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  • Chammi

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    June 5, 2024 at 5:54 pm
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    The Mughal Empire had a complex system of taxation that played a significant role in its administration and revenue generation. The primary sources of revenue for the empire were agricultural taxes, customs duties, and various other levies. Here are some key aspects of the Mughal Empire’s taxation system:

    Land Revenue (Zamindari System): The Mughals implemented a system where revenue was collected based on the assessment of agricultural land. The empire divided the land into different categories based on fertility and productivity. The assessment was done by officials known as “Amils” or “Amins.” The revenue was typically fixed at one-third or one-fourth of the total produce from the land.

    Mansabdari System: The Mansabdari system was a unique feature of the Mughal administration that linked military ranks with civil appointments. Mansabdars were officials who held ranks called “mansabs.” The empire collected revenue through the mansabdars, who were granted jagirs (land grants) and were responsible for collecting revenue from the assigned region. The mansabdars received a salary based on their rank, and their revenue collection formed a significant part of the imperial treasury.

    Customs Duties (Sair and Jaziya): The Mughals levied customs duties on goods transported through trade routes and at the entry points of cities. The two main customs duties were Sair and Jaziya. Sair was a tax on goods entering or leaving a city, while Jaziya was a tax imposed on non-Muslims living under Mughal rule.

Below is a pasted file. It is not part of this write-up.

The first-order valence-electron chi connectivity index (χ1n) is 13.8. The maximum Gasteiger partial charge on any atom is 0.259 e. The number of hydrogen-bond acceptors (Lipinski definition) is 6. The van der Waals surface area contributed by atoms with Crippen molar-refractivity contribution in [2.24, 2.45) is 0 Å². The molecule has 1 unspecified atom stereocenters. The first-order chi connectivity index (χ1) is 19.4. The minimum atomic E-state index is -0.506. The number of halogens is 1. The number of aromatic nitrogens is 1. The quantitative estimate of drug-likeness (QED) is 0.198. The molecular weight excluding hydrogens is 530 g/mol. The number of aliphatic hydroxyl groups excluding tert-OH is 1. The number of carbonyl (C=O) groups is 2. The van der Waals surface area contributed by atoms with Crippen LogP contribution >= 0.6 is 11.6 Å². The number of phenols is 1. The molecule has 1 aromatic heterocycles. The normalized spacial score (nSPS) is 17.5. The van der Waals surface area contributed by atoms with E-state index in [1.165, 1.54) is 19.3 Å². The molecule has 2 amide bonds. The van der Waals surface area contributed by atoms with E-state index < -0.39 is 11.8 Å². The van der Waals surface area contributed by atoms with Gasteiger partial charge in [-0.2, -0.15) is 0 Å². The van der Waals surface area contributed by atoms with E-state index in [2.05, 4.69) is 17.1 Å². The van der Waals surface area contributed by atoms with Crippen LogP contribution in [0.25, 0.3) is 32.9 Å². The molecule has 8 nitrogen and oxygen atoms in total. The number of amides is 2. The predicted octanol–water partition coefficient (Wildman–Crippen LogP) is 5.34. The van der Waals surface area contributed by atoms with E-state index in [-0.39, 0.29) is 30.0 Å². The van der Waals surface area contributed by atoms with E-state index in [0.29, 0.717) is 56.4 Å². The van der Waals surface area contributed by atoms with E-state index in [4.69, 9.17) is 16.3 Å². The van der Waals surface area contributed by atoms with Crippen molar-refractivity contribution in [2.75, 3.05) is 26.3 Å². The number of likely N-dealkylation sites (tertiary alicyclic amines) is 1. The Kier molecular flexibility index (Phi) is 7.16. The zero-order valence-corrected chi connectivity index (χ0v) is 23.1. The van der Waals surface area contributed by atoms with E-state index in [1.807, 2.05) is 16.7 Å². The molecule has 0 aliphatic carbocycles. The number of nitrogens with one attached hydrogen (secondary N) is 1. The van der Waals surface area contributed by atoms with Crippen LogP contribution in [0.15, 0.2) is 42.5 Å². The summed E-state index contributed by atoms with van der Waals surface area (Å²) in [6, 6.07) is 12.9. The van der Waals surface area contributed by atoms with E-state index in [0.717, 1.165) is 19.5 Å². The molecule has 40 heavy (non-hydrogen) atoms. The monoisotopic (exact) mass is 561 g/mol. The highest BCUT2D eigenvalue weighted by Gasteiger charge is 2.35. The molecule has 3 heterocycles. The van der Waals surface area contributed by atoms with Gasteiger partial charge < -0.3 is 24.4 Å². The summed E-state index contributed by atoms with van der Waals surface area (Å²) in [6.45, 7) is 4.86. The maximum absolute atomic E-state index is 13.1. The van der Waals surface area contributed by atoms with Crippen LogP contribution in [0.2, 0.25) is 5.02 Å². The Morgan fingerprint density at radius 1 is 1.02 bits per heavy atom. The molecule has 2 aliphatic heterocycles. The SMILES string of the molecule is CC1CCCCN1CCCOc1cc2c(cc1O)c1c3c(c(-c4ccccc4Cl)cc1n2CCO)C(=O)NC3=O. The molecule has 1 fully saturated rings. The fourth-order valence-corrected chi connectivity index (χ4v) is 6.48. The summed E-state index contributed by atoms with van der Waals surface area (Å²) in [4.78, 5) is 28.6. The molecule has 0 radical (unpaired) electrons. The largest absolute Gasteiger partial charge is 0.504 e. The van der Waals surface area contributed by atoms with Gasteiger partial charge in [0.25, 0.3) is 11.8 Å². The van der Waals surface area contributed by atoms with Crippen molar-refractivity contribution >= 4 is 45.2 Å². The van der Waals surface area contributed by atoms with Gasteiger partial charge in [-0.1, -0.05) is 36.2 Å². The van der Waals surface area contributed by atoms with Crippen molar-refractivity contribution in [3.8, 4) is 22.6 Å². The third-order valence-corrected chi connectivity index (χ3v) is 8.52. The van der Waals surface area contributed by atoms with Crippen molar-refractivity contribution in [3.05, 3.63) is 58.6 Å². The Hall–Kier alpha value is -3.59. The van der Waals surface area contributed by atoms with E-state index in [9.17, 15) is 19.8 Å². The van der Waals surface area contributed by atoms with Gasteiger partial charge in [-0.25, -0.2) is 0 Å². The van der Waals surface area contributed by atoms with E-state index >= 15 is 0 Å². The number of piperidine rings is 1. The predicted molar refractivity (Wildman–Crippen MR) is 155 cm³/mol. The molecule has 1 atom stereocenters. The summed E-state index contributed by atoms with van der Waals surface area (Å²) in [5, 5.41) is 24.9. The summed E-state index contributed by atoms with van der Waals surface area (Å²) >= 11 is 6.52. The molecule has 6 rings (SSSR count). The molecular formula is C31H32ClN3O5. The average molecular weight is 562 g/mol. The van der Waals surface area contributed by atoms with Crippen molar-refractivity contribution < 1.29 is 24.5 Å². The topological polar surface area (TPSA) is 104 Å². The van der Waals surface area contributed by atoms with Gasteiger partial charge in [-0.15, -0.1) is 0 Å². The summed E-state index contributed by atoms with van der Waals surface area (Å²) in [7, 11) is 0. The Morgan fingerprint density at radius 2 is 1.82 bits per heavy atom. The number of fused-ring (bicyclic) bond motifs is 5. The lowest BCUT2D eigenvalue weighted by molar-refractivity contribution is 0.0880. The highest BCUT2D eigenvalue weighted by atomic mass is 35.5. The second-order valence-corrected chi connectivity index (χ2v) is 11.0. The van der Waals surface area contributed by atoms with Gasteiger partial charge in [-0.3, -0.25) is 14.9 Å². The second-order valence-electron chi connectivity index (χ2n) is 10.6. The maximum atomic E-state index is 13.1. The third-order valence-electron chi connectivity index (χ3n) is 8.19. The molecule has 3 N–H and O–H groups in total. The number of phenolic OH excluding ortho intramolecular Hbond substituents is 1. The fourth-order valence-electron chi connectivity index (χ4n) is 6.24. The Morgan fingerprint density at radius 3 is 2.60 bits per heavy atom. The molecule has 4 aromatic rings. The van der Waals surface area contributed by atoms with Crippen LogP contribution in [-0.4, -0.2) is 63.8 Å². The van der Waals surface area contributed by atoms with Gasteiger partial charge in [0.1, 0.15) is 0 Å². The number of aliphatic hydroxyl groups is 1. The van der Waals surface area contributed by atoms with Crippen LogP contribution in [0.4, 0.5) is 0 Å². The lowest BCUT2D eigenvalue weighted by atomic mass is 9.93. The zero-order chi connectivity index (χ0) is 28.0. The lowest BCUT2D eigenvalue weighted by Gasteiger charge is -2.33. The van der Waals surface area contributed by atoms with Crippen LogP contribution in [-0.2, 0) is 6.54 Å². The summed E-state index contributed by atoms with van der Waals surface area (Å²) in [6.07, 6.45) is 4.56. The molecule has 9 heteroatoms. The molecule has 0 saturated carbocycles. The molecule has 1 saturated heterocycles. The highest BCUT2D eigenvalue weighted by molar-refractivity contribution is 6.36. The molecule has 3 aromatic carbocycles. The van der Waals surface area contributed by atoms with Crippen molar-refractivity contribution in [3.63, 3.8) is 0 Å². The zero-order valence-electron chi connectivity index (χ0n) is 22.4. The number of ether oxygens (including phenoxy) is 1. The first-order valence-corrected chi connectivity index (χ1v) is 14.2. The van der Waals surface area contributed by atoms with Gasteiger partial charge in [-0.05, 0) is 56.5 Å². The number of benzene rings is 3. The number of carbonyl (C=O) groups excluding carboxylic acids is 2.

Other Taxes: The Mughals imposed various other taxes to supplement their revenue. These included taxes on professions, such as artisans, traders, and bankers. There were also taxes on markets, weights and measures, and tolls on roads and river transport.

    Tax Collection and Administration: The empire had a well-organized bureaucracy to administer the tax collection process. The Diwan (revenue minister) supervised the overall revenue administration. The provinces were divided into subahs (administrative units) and further into sarkars (revenue districts). Local revenue officers, such as the Amils, supervised the collection at the district level.

    It is important to note that the Mughal taxation system was not uniform throughout the empire, and it changed over time. Local variations and exemptions existed, and the system evolved under different emperors and regional administrators.

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